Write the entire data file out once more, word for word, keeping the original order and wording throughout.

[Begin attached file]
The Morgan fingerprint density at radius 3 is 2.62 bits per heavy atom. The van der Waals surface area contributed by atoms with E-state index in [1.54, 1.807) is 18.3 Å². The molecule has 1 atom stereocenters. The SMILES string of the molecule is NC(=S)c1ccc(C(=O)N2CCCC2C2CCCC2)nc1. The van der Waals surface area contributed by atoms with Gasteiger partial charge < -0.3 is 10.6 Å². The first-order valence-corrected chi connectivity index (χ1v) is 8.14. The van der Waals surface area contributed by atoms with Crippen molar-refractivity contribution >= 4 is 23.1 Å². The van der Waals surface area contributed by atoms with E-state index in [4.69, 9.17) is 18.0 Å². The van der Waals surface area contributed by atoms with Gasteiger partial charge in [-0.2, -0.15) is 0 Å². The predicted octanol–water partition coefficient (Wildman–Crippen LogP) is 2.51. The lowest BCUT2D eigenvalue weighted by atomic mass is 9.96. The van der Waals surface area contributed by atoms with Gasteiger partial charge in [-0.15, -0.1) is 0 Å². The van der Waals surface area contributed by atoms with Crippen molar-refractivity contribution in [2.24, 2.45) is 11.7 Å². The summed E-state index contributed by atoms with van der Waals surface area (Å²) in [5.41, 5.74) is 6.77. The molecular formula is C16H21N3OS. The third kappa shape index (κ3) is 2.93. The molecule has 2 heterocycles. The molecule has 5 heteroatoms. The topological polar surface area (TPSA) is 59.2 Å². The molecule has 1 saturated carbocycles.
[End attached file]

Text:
The Morgan fingerprint density at radius 3 is 2.62 bits per heavy atom. The van der Waals surface area contributed by atoms with E-state index in [1.54, 1.807) is 18.3 Å². The molecule has 1 atom stereocenters. The SMILES string of the molecule is NC(=S)c1ccc(C(=O)N2CCCC2C2CCCC2)nc1. The van der Waals surface area contributed by atoms with Gasteiger partial charge < -0.3 is 10.6 Å². The first-order valence-corrected chi connectivity index (χ1v) is 8.14. The van der Waals surface area contributed by atoms with Crippen molar-refractivity contribution >= 4 is 23.1 Å². The van der Waals surface area contributed by atoms with E-state index in [4.69, 9.17) is 18.0 Å². The van der Waals surface area contributed by atoms with Gasteiger partial charge in [-0.2, -0.15) is 0 Å². The predicted octanol–water partition coefficient (Wildman–Crippen LogP) is 2.51. The lowest BCUT2D eigenvalue weighted by atomic mass is 9.96. The van der Waals surface area contributed by atoms with Gasteiger partial charge in [-0.15, -0.1) is 0 Å². The van der Waals surface area contributed by atoms with Crippen molar-refractivity contribution in [2.24, 2.45) is 11.7 Å². The summed E-state index contributed by atoms with van der Waals surface area (Å²) in [5.41, 5.74) is 6.77. The molecular formula is C16H21N3OS. The third kappa shape index (κ3) is 2.93. The molecule has 2 heterocycles. The molecule has 5 heteroatoms. The topological polar surface area (TPSA) is 59.2 Å². The molecule has 1 saturated carbocycles.